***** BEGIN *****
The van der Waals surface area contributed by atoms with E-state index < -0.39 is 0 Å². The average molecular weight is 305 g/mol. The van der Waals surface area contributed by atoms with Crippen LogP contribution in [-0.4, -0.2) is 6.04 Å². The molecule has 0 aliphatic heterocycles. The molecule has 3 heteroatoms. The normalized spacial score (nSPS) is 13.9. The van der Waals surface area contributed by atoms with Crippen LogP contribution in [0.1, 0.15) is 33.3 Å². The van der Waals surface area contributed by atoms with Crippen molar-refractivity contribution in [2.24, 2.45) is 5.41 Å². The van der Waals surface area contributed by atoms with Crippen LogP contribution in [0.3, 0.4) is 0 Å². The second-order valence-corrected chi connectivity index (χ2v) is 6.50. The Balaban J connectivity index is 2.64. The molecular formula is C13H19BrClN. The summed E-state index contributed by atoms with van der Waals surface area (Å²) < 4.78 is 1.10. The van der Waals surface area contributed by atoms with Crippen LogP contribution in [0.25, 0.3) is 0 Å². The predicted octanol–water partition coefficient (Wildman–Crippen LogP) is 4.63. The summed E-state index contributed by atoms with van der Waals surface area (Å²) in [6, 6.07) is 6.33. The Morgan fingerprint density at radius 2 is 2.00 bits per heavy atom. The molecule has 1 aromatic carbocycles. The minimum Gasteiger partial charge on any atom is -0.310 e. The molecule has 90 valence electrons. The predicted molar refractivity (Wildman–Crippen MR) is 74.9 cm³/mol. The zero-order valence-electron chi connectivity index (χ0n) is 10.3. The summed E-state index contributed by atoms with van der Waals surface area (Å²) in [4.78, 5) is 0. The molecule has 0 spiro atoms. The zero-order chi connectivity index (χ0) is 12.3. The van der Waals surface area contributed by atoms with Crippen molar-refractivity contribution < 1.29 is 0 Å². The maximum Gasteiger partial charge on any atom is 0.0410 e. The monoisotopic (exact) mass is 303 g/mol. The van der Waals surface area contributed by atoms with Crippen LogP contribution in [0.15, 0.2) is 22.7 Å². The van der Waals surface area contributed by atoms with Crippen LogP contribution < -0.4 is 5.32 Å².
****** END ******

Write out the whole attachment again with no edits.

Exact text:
The van der Waals surface area contributed by atoms with E-state index < -0.39 is 0 Å². The average molecular weight is 305 g/mol. The van der Waals surface area contributed by atoms with Crippen LogP contribution in [-0.4, -0.2) is 6.04 Å². The molecule has 0 aliphatic heterocycles. The molecule has 3 heteroatoms. The normalized spacial score (nSPS) is 13.9. The van der Waals surface area contributed by atoms with Crippen LogP contribution in [0.1, 0.15) is 33.3 Å². The van der Waals surface area contributed by atoms with Crippen molar-refractivity contribution in [2.24, 2.45) is 5.41 Å². The van der Waals surface area contributed by atoms with Crippen LogP contribution in [0.3, 0.4) is 0 Å². The second-order valence-corrected chi connectivity index (χ2v) is 6.50. The Balaban J connectivity index is 2.64. The molecular formula is C13H19BrClN. The summed E-state index contributed by atoms with van der Waals surface area (Å²) < 4.78 is 1.10. The van der Waals surface area contributed by atoms with Crippen LogP contribution in [0.25, 0.3) is 0 Å². The predicted octanol–water partition coefficient (Wildman–Crippen LogP) is 4.63. The summed E-state index contributed by atoms with van der Waals surface area (Å²) in [6, 6.07) is 6.33. The Morgan fingerprint density at radius 2 is 2.00 bits per heavy atom. The molecule has 1 aromatic carbocycles. The minimum Gasteiger partial charge on any atom is -0.310 e. The molecule has 90 valence electrons. The predicted molar refractivity (Wildman–Crippen MR) is 74.9 cm³/mol. The zero-order valence-electron chi connectivity index (χ0n) is 10.3. The summed E-state index contributed by atoms with van der Waals surface area (Å²) in [4.78, 5) is 0. The molecule has 0 spiro atoms. The zero-order chi connectivity index (χ0) is 12.3. The van der Waals surface area contributed by atoms with Crippen molar-refractivity contribution < 1.29 is 0 Å². The maximum Gasteiger partial charge on any atom is 0.0410 e. The monoisotopic (exact) mass is 303 g/mol. The van der Waals surface area contributed by atoms with Crippen LogP contribution in [0.15, 0.2) is 22.7 Å². The van der Waals surface area contributed by atoms with Crippen LogP contribution < -0.4 is 5.32 Å².